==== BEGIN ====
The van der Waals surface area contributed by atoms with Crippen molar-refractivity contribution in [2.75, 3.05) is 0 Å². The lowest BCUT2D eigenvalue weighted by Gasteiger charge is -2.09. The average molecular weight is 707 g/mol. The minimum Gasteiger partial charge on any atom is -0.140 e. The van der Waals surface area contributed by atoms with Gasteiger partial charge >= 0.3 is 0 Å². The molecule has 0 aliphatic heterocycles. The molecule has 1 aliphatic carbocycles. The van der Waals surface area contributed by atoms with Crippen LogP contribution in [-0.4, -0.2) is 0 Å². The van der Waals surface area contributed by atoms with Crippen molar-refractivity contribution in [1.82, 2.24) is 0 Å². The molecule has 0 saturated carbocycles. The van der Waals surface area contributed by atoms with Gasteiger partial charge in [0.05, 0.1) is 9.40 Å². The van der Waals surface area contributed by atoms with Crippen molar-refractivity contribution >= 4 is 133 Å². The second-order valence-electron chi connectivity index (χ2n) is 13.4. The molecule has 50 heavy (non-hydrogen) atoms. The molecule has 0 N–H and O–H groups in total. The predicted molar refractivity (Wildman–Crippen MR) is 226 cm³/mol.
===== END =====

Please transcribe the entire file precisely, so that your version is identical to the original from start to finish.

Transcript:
The van der Waals surface area contributed by atoms with Crippen molar-refractivity contribution in [2.75, 3.05) is 0 Å². The lowest BCUT2D eigenvalue weighted by Gasteiger charge is -2.09. The average molecular weight is 707 g/mol. The minimum Gasteiger partial charge on any atom is -0.140 e. The van der Waals surface area contributed by atoms with Gasteiger partial charge >= 0.3 is 0 Å². The molecule has 0 aliphatic heterocycles. The molecule has 1 aliphatic carbocycles. The van der Waals surface area contributed by atoms with Crippen LogP contribution in [-0.4, -0.2) is 0 Å². The van der Waals surface area contributed by atoms with Crippen molar-refractivity contribution in [1.82, 2.24) is 0 Å². The molecule has 0 saturated carbocycles. The van der Waals surface area contributed by atoms with Gasteiger partial charge in [0.05, 0.1) is 9.40 Å². The van der Waals surface area contributed by atoms with Crippen molar-refractivity contribution >= 4 is 133 Å². The second-order valence-electron chi connectivity index (χ2n) is 13.4. The molecule has 50 heavy (non-hydrogen) atoms. The molecule has 0 N–H and O–H groups in total. The predicted molar refractivity (Wildman–Crippen MR) is 226 cm³/mol.